But the “keep the secret, don’t tell my mother” part — there’s some resonance, isn’t there? At least, it’s a hook into the story that helps us to get closer, and really feel some of the horror of this moment. A father hands a gun to his son, and says, Kill yourself, so that your mother never finds out.

(By the way, attention gay kids: Don’t kill yourself. It’s not the 18th century anymore. Your mom will be fine.)

touch

You can’t help but look at this story, and want to extend it — turn it into a metaphor, find a way to relate to it. It’s so big; the emotions are so raw. The vampire-fantasy angle is silly and unreal, but the show is playing it absolutely straight. They’re not making fun of these characters or this situation; there’s no ironic distance that keeps the story at a safe remove.

This is the story of a troubled family. They know how catastrophic keeping secrets can be, how much pain they cause — but father and son are still trying to keep this secret. This is a damaged, dysfunctional family, and everyone in the audience can see something from their own life reflected back, distorted like a funhouse mirror.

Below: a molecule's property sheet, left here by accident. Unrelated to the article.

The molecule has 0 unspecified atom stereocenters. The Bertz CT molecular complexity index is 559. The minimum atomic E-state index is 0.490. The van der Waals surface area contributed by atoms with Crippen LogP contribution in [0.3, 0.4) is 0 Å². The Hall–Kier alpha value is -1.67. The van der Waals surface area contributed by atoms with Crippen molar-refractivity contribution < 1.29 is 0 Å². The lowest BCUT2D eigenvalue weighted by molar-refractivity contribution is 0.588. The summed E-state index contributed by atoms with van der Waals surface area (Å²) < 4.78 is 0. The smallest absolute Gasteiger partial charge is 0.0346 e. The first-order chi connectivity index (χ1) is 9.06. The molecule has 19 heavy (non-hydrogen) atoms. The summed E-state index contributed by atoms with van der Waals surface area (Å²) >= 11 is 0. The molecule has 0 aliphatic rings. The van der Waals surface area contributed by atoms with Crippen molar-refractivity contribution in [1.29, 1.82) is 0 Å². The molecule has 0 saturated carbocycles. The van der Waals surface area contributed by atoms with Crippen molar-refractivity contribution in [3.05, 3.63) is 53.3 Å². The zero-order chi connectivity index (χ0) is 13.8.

That’s a thing that literature does; that’s what stories are for. And when they get it just right — which is rare, but it happens — then, all of a sudden, this weird little soap opera tells the truth.

Tomorrow: My Family, and Other Crazed Animals.


Dark Shadows bloopers to watch out for:

Joshua tells Barnabas that he was in the room when Barnabas died.  He wasn’t, actually. But everything else that Joshua says is true.

Naomi tells Joshua, “There is something — there is someone in this house that you don’t want me to know about.”

Naomi reacts to the gunshot just before it happens.

In act 4, Barnabas tells Joshua that he’s a vampire. Joshua protests, saying there are no vampires — “Only in books, they are tales written by the ignorant and the superstitious!” This is an anachronism; there were no books about vampires in 1795. The first full-length vampire story was Varney the Vampire, published as a serial in 1845; Bram Stoker’s Dracula followed in 1897.

Tomorrow: My Family, and Other Crazed Animals.

446 dark shadows shoot joshua